If we’ve successfully excised consumerism from the discussion, what do we mean then when we say “the spirit of Christmas”? Certainly the word “Christmas” is a contraction of the Old English Christ’s Mass, a worship service dedicating celebrants to Christ. But that doesn’t mean Christians have always celebrated in the same way. Early Christian commentators, the third-century theologian Origen among them, decried the increasing tradition of marking the birth of Jesus at all - that’s something you did for earthly kings, not for divine ones. But those arguments didn’t hold sway and as time went on, the tradition landed on the date of the ancient winter solstice, December 25, co-opting both the Roman holiday honoring the god Saturn and the festival of Sol Invictus when various sun gods had their day. The Scandinavian Yule, a celebration of the god Thor’s gift of abundance, is another winter festival that got absorbed into European Christmas traditions that evolved over the many centuries.
In this country, our Christian forebears, the Puritans, foreswore Christmas altogether, believing it to be a nefarious plot of either the Papists or the Anglicans or both, and the celebration of it was actually banned in Boston for a few decades in the mid-seventeenth century. But the holiday continued to gain steam everywhere else in America, until the increasing secularization of the twentieth century saw the shift of the religious observance of Christmas into the purely economic extravaganza we witness today.
So after centuries of the ebb and flow of the religious and the secular, we’re left trying to sort out what Christmas or Christ’s Mass could mean to us in our time in our place in our varied theologies. One thing I’ve had trouble with in my life as a Humanist is that word, “Christ.” Growing up in a Christian church, I thought maybe Christ was the family name - you know, “I want you to meet my friends Joseph and Mary Christ and their little boy, Jesus.”
I never understood what that word might mean, and it was always confusing to me when people used the names Jesus and Christ interchangeably for what I thought was the same guy. I was most grateful to Marcus Borg when he wrote about a pre-Good Friday Jesus and a post-Easter Christ, in effect separating the human being named Jesus who lived on earth until he was crucified by the Romans from the concept of a god-like, messiah-figure that some attached to the memory of Jesus after his death.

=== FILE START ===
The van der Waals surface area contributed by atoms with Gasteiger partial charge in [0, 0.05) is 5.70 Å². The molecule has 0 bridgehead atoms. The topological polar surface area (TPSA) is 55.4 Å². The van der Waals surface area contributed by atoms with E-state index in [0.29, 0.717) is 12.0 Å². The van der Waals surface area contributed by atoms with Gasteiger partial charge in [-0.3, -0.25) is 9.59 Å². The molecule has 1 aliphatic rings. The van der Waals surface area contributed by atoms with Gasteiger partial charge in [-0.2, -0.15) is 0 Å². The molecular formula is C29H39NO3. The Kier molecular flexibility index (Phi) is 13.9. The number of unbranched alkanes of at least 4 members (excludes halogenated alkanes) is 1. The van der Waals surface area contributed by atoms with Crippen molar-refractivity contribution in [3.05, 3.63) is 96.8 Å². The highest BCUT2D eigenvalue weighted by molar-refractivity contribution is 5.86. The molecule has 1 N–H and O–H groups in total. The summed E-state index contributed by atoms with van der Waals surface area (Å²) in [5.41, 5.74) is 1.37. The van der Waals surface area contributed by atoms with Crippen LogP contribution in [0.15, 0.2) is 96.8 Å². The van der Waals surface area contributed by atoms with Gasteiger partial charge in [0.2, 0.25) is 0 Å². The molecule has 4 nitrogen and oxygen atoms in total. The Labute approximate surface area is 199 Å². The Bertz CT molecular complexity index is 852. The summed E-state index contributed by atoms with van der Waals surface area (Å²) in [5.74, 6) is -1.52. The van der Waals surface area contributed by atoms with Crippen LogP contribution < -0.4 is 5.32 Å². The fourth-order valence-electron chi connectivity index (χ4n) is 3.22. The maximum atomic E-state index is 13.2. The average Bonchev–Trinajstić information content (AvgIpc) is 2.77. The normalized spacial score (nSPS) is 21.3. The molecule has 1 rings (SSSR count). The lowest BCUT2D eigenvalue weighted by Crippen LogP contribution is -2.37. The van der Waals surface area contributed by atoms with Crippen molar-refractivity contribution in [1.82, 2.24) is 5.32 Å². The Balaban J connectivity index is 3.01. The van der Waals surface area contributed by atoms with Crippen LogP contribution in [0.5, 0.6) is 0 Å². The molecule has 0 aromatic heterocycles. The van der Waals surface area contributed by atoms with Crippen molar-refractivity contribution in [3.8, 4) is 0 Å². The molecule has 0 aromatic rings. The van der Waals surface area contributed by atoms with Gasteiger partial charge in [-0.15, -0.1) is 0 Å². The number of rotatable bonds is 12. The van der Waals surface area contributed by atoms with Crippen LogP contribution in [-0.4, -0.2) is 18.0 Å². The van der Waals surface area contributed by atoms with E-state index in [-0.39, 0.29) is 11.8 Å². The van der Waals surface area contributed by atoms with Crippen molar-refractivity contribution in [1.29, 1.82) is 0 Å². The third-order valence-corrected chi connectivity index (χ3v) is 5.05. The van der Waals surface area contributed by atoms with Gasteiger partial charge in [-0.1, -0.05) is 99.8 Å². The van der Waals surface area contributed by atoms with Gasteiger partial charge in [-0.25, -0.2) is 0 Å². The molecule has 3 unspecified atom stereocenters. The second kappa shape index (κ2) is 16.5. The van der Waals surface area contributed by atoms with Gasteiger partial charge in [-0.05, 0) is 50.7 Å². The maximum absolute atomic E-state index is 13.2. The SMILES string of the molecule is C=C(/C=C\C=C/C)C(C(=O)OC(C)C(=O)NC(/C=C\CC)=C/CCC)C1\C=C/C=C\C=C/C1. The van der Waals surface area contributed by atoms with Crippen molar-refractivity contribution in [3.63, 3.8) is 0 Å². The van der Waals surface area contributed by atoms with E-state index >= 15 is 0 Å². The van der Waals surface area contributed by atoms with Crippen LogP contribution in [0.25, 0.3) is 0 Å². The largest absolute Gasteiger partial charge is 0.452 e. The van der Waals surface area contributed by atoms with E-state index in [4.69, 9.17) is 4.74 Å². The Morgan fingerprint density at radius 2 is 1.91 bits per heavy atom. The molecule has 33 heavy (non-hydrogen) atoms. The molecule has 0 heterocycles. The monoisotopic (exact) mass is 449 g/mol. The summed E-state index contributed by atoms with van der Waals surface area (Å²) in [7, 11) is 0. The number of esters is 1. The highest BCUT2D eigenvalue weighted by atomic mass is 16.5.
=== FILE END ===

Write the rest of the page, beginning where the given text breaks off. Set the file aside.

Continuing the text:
I still couldn’t quite get that Christ concept until I worked with ministry students at the seminary who kept using that language over and over. And it began to dawn on me that if I replaced the word ‘Christ’ with the words ‘Buddha nature,’ it began to make a little sense. As I understood it, Siddhartha Gautama (who became the Buddha), when he achieved enlightenment, was able to tap into a Buddha nature, what one might call “the consciousness of the universe,” something like the totality of all knowledge, all wisdom, all being, all consciousness. I know for all you rationalists out there that the concept of a ‘Buddha nature’ is pretty fuzzy, but then so is (I believe) the concept of a ‘Christ nature,’ and just because it’s fuzzy doesn’t mean it doesn’t point to something that’s actually genuine. If you haven’t quite tapped into it for yourself, you could either keep trying or simply remember that all language is metaphorical.
So where are we on this circuitous search for the spirit of Christmas this morning? Recapping, we’ve removed the economic nucleus from the center of the Christmas tradition. We’ve seen the evolution of the celebration from ignoring any supposed birthday of Jesus, to attaching the Christian rite to pagan holidays and the winter solstice, to the banning of the celebration in Boston, to an almost completely secular American Christmas. Then we’ve looked at the Christ concept, trying to imagine what a ‘Christ’s Mass’ could possibly mean to us here in a post-Enlightenment, post-Christian, Unitarian Universalist community of today.